Ed Ruscha is an American painter, illustrator, photographer, and printmaker. Drawing upon the vernacular of Los Angeles and its landscape, he became one of the key figures of the Pop Art movement in the 1960s, producing a body of work that was immediately accessible but evaded conceptual simplicity.
Born into a family of Roman Catholics in December 1937, Edward Joseph Ruscha IV was the second child of an accountant for the Hartford Insurance Company; his mother was a housewife. He showed an early interest in drawing which, considering the era in which he was raised, directed itself towards cartooning — an activity that his mother encouraged and which endured into his adolescence.
Although he was born in Omaha, Nebraska, he spent most of his childhood and early teens in Oklahoma City. The family moved to Los Angeles in 1956, where Ruscha enrolled at the Chouinard Art Institute and spent the next four years under the tutelage of Emerson Woelffer and Robert Irwin, initially studying commercial design before shifting to fine arts. This change in focus was caused in part by his growing interest in the work of Jasper Johns, Robert Rauschenberg and Marcel Duchamp, the illustrations of Alvin Lustig and, inevitably, the movies.
The Legend Emerges
Upon graduation, Ruscha was employed as a layout artist by the Carson-Roberts Advertising Agency in Los Angeles but continued laboring on his own work in his free time. The influence of Hollywood and its pervasive imagery is evident throughout his oeuvre — his first major large-scale canvas, “Large Trademark with Eight Spotlights,” debuted in 1961 and depicted the 20th Century Fox logo stripped to its barest structure upon a black monotone. Similarly, the Paramount Pictures emblem is echoed in the images in his “Mountain” series, and as recently as 1991, Ruscha simulated the effect of damaged celluloid on his painting “The End.”
In 1962, he participated in the now-famous “New Painting of Common Objects” show at the Pasadena Art Museum, curated by Walter Hopps. His work was displayed along with Andy Warhol, Jim Dine, Roy Lichtenstein, and Wayne Thiebaud, and the exhibition has historical significance as the first in Pop Art in America. A solo show at the Ferus Gallery in 1963 cemented his status as an artist of note, and his production during the 1960s was prolific. By the time “Every Building on the Sunset Strip” was published in 1966, Ruscha was well known for his printmaking and painting. The book, which was a collection of photographs capturing two miles of the eponymous avenue, was shot on a motorized camera — a technique he would reuse for his photographs of the Hollywood Boulevard in 1973.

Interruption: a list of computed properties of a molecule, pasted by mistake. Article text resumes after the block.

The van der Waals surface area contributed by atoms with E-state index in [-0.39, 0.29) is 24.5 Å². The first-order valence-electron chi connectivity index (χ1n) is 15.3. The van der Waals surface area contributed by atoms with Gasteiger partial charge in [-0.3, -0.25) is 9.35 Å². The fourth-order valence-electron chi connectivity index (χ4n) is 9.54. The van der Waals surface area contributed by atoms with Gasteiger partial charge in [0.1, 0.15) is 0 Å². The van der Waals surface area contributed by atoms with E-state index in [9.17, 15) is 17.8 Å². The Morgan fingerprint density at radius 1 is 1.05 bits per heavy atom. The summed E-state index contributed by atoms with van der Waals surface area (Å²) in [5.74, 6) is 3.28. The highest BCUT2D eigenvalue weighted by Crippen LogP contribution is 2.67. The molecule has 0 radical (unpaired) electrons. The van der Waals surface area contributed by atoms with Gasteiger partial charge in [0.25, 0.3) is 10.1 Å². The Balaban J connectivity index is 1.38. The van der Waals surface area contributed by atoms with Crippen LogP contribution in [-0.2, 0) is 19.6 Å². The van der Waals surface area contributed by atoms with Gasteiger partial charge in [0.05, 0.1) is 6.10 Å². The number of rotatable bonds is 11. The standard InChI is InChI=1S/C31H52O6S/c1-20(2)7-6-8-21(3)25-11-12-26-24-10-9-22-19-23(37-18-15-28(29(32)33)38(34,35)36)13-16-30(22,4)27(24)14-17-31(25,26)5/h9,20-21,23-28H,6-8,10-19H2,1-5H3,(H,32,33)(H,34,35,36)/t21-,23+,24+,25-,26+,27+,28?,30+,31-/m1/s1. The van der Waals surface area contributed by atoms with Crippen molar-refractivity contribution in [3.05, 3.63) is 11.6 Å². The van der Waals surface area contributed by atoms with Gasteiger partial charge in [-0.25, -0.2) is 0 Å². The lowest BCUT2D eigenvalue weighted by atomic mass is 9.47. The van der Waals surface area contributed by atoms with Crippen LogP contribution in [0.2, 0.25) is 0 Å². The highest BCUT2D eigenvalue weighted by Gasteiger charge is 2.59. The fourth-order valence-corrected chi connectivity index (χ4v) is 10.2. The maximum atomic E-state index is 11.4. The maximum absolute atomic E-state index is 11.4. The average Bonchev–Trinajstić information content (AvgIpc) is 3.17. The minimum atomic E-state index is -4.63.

Throughout the 1960s, Ruscha did other work to supplement his income. He worked for the magazine “Artforum” as a layout artist under the name Eddie Russia between 1965 and 1969, and occasionally served as a guest professor in printing and illustration at the University of California.
Appeal of the Dark
Ruscha remains one of the most active artists today, working within a variety of mediums, including film, fashion, and spoken word. He became famous for his images of Californian landscapes juxtaposed with tongue-in-cheek text, often using bizarre materials with which to execute his painting, such as blood, gunpowder, cherry pie, and tulips. His work often leans towards the absurd, and his penchant for challenging, dark comedy has made him an icon of 20th century art.
He lives and works in Culver City, California, with his wife Danna Knego, whom he married twice.
Date of Birth: December 16, 1937
Occupation: Painter, Photographer, Printmaker
Education: Choiunard Art Institute (now CalArts)
Works Exhibited At:
San Francisco Museum of Modern Art
Museum of Contemporary Art, Los Angeles
Tate Gallery, London
Hirshhorn Museum of Sculpture Garden, Washington, D.C.
Art Institute of Chicago
The Natonal Gallery of Art, Washington DC
National Galleries of Scotland, Edinburgh
Orange County Museum of Art, Newport Beach
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